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So I was searching a room to rent and I found a landlady in an email group. We first talked over the phone, then she sent the photos of the place over text message and we continued talking with messages. I said at some point "I want to rent the place, let's sign a sublease."

She agreed to prepare the documents but then didn't return to me with a document for 10 days. In the meantime, one of my friends offered me a free room so I wrote in a very kind language that I decided not to rent the place. (I am a foreign student in a lab rotation here so for a person not having salary it is a big amount.)

She replied using very strong words and because of that I didn't even bother to reply her. We didn't have any signed document so I was very sure that nothing could happen. 4 days after she wrote me another message saying that she wants the money sending a link to a law firm website saying text messages can be relevant.

The sublease is for 2 weeks and the rent is just 300 dollars. And I am leaving the country in 3 weeks so if her lawsuit request is accepted, I may not be able to go to court. Should I be worried?

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To answer the headline question: yes, text messages are as binding as any other form of communication. They are on par with any other written communication like a letter or email and are better than a verbal communication because they create a permanent record.

To answer the subtext: you probably don't need to worry about being sued. Because the terms of the contract were not fully defined (a sublease document needed to be drawn up), these text messages probably do not create a contract. All they do is prove that you were negotiating a contract - negotiations can break down for all sorts of reasons.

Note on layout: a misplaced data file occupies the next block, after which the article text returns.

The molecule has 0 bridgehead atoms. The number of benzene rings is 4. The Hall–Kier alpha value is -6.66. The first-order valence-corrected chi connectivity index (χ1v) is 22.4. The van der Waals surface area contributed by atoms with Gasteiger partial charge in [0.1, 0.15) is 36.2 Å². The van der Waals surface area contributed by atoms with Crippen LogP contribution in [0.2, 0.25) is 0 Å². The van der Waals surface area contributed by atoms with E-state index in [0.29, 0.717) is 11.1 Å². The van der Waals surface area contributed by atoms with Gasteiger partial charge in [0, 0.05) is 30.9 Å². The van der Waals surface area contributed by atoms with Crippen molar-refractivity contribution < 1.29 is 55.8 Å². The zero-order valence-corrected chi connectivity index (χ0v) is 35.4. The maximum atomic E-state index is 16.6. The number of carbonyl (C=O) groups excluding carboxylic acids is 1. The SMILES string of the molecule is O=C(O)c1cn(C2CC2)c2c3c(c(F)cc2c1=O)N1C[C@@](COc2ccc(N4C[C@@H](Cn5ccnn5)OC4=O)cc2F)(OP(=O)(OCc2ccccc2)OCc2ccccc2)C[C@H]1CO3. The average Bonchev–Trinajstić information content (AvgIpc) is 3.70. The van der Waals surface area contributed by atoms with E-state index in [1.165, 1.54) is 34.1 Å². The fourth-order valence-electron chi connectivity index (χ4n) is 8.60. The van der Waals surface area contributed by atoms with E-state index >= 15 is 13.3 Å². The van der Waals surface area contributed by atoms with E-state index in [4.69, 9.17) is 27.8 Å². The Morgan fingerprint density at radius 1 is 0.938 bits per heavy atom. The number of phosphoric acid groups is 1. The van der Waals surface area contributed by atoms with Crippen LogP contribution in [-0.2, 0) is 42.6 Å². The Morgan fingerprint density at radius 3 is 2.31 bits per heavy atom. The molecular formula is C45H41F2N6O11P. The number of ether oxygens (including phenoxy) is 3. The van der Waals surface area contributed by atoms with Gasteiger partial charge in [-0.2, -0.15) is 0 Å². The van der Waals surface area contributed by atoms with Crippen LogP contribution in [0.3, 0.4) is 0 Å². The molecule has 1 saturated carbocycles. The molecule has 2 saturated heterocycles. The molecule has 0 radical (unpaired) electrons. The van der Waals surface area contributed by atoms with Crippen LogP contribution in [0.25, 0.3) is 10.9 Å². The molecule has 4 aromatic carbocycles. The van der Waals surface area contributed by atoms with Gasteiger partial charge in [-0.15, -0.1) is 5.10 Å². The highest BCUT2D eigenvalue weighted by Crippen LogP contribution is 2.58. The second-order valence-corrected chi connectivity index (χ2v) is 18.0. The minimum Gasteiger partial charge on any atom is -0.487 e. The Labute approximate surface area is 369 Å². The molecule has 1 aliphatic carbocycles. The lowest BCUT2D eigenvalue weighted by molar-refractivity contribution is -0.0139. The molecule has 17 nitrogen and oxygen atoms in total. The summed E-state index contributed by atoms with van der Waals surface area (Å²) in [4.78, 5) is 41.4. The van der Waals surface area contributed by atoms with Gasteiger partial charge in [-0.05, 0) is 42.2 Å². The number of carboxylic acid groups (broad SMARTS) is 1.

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You don't say where the property is located which is always relevant in determining the law that applies.

But, while a text message is just as legally binding as a signed letter, it isn't clear that a contract was formed.

"I want to rent the place, let's sign a sublease" She agreed to prepare the documents but then didn't return to me with a document for 10 days.

If she replied by text message, "It's a deal, consider yourself my subtenant." Then you would have a binding agreement. But, instead it would be fair to interpret what she said as, "since you said you are interested, I will make an offer to you soon which you may accept or reject."

It doesn't make a lot of sense to try and sue you over $300 and to do so, should would need to have a process server hand deliver a summons and complaint to your personally. If she manages that and you don't make a timely response, a default judgment would enter against you for $300 and court costs which she would be hard pressed to enforce against any assets you own. If she doesn't manage to serve you with process, her case would be dismissed.

Whether or not you should be worried, knowing that, is up to you.

  • If he wrote "let's sign a contract", wouldn't that mean he is only willing to accept a contract that will be signed? – gnasher729 Aug 28 '17 at 19:33
  • @gnasher729 That would be a fair interpretation. – ohwilleke Aug 31 '17 at 21:21
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I am a landlord and not a lawyer. I will be answering from that perspective. As well, I can only answer based upon U.S. law and the laws in the states where I am licensed and bonded.

I am working off of "I want to rent the place, let's sign a sublease." There is little other information to assess the situation fully.

Point 1:

"I want to rent the place, let's sign a sublease." in of itself is not enough to constitute an agreement. For an agreement to occur, and therefore be enforceable, there must be a meeting of the minds. This would require responses back and forth with specific details being discussed. For example, "I would like to move in on Wednesday." and a response something similar to "You can move in on Wednesday. I have some paperwork for you to sign and I have to give you the keys." The statement "I want to rent the place, let's sign a sublease." only expresses interest.

Point 2: